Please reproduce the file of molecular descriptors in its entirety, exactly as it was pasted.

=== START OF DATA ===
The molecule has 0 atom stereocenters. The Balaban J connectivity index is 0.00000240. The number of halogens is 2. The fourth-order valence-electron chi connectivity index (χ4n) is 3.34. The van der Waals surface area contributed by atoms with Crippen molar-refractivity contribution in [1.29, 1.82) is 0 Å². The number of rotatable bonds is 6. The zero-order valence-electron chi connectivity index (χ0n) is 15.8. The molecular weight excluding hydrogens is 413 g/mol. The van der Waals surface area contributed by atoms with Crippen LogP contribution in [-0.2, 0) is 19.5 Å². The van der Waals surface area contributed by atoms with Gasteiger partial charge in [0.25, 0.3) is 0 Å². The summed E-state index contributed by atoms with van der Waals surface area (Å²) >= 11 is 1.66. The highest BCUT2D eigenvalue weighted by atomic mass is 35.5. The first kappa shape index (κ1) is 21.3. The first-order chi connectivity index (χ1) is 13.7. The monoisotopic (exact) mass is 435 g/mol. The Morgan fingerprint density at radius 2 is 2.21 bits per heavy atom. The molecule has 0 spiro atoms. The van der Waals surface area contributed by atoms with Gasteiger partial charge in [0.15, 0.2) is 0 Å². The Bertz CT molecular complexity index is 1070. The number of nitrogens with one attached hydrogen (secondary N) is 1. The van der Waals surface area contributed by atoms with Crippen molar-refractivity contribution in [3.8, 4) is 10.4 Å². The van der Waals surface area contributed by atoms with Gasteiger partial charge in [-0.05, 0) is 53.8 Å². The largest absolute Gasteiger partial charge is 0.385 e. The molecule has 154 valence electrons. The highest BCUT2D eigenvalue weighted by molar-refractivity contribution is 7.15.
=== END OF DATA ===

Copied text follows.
The molecule has 0 atom stereocenters. The Balaban J connectivity index is 0.00000240. The number of halogens is 2. The fourth-order valence-electron chi connectivity index (χ4n) is 3.34. The van der Waals surface area contributed by atoms with Crippen molar-refractivity contribution in [1.29, 1.82) is 0 Å². The number of rotatable bonds is 6. The zero-order valence-electron chi connectivity index (χ0n) is 15.8. The molecular weight excluding hydrogens is 413 g/mol. The van der Waals surface area contributed by atoms with Crippen LogP contribution in [-0.2, 0) is 19.5 Å². The van der Waals surface area contributed by atoms with Gasteiger partial charge in [0.25, 0.3) is 0 Å². The summed E-state index contributed by atoms with van der Waals surface area (Å²) >= 11 is 1.66. The highest BCUT2D eigenvalue weighted by atomic mass is 35.5. The first kappa shape index (κ1) is 21.3. The first-order chi connectivity index (χ1) is 13.7. The monoisotopic (exact) mass is 435 g/mol. The Morgan fingerprint density at radius 2 is 2.21 bits per heavy atom. The molecule has 0 spiro atoms. The van der Waals surface area contributed by atoms with Gasteiger partial charge in [0.15, 0.2) is 0 Å². The Bertz CT molecular complexity index is 1070. The number of nitrogens with one attached hydrogen (secondary N) is 1. The van der Waals surface area contributed by atoms with Crippen molar-refractivity contribution in [3.8, 4) is 10.4 Å². The van der Waals surface area contributed by atoms with Gasteiger partial charge in [-0.05, 0) is 53.8 Å². The largest absolute Gasteiger partial charge is 0.385 e. The molecule has 154 valence electrons. The highest BCUT2D eigenvalue weighted by molar-refractivity contribution is 7.15.